Wielding a metal spoon and inhaling as infrequently as I could stand, I loosened the innocuous-looking flesh from the outer husk and plopped it into a bowl. The pulp was soft, moist and wrinkled, roughly the texture of an elderly banana and the pale, sickly hue of a raw, skin-on chicken breast. I pinched off a chunk and stuck it in my mouth.
Imagine if elves came in under cover of darkness, opened a White Castle franchise in your mouth, pulled the electricity for about six weeks and then forced you to dine from the Dumpster after cleanup. The rotten meat, yeast and onions evoked by the scent had materialized, metastasized, and now held my tongue prisoner. I considered and rejected the idea of a home amputation, then poured the rest of the coffee over the poor thing while I debated which durian recipe I was going to use.
Wait...cook it? Yup. It's not as if I was ever, EVER going to attempt this particular culinary Kilimanjaro again, so I might as well climb to the top and have a good look around.
A goodly quantity of the durian consumed on the planet is in the form of frozen desserts, candies and bakery-made pastries, but shockingly enough, my extensive cookbook collection came up snake eyes (which would probably be tastier). Luckily, while the internet doesn't exactly abound with recipes, a few obsessives offered up some that seemed halfway appealing.
Instructed by duriansite.com, I gathered together the makings of a durian cake.
Pulp of one durian
While creaming together the butter and sugar in my stand mixer, I removed the hard seeds from the durian lobes, and then pureed the pulp in my food processor. Then I preheated the oven to 350°F, separated the eggs and beat them into the butter mixture.
After that, while pinching my nostrils with one hand, I used the other to pour the durian pulp into the still-whirring stand mixer, then tossed in a pinch of salt for the heck of it. I whipped the remaining egg whites into stiff peaks, folded them into the batter, spread that in a buttered baking dish and shoved the whole mess in the oven.
I've been wrong before. Heck, I'm wrong a lot. Exposing the durian to heat and allowing it exposure to innocent air molecules may be the rankest wrong I've perpetrated upon my fellow man. As I contemplated my sins, our dog walker Tony arrived (I'd forgotten to cancel) and sniffed the air with great curiosity.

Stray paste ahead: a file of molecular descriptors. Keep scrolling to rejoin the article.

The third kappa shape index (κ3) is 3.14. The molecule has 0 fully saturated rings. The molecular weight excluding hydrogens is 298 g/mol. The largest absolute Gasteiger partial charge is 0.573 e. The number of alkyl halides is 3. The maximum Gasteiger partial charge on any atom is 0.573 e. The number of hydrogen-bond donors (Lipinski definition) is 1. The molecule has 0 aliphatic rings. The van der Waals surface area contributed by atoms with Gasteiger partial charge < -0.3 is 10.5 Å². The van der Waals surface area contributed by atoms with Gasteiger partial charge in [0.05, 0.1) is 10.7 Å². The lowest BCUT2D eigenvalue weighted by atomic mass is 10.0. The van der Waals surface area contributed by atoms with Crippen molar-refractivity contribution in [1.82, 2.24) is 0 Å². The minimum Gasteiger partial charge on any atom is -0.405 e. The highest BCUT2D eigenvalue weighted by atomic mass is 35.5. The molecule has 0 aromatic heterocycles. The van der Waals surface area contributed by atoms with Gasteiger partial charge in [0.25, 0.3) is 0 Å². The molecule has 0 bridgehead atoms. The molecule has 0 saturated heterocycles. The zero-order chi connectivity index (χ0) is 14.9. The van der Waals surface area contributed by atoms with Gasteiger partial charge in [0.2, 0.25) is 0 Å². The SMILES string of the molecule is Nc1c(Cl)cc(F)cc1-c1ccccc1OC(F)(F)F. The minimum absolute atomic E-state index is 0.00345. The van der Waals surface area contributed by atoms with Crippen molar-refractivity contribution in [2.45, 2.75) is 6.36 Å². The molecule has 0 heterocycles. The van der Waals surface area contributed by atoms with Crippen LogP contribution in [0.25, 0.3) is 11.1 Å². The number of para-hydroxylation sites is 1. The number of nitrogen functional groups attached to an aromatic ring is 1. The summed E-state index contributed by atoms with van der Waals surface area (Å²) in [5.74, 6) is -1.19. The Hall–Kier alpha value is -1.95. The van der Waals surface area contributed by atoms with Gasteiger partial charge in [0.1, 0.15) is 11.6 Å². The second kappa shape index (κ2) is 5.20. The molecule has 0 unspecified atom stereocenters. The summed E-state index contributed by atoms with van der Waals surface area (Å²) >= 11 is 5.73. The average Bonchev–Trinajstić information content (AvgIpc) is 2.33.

"Hey there! Um, what smells so...so..."
I waited with bated, burpy breath to see what adjective he'd land on.
"...so putrid?" Good call. We shared a piece of cake when he came back from his errand. Sweet fancy Moses, was it disgusting - easily the foulest thing ever to emerge from my kitchen, and I've made pig head cheese and canned veal tongue in there.
Tony chewed contemplatively. "It's not quite as bad as I thought it would be from the smell. If you'd told me it was onion cake, I would have believed you."
He's a very polite person. He's also a 21 year old man and would likely eat just about anything you set in front of him. Tony declined the offer of a piece of cake to take home and scuttled away as quickly as he could. I took that as a sign my mission had, mercifully, come to an end and cleaned up the kitchen as best I could, with one exception: the remaining cake and pan were still too hot to handle, so I left them to cool in the oven while I escaped to the comparatively sweet-smelling New York City subway to go to dinner with friends.
This was mean of me. My husband had left a perfectly neutral-smelling home and was about to come back to a house of horrors. I slunk in, late and sheepish. "What...happened here?" he asked cautiously. "It smells like something went very wrong - like the edges of the air have been singed."
I apologized, profoundly and profusely and spent the rest of the night trying not burp durian all over my beloved. This was not, I'm sad to say, a piece of cake.
Previously - Don't fly with a durian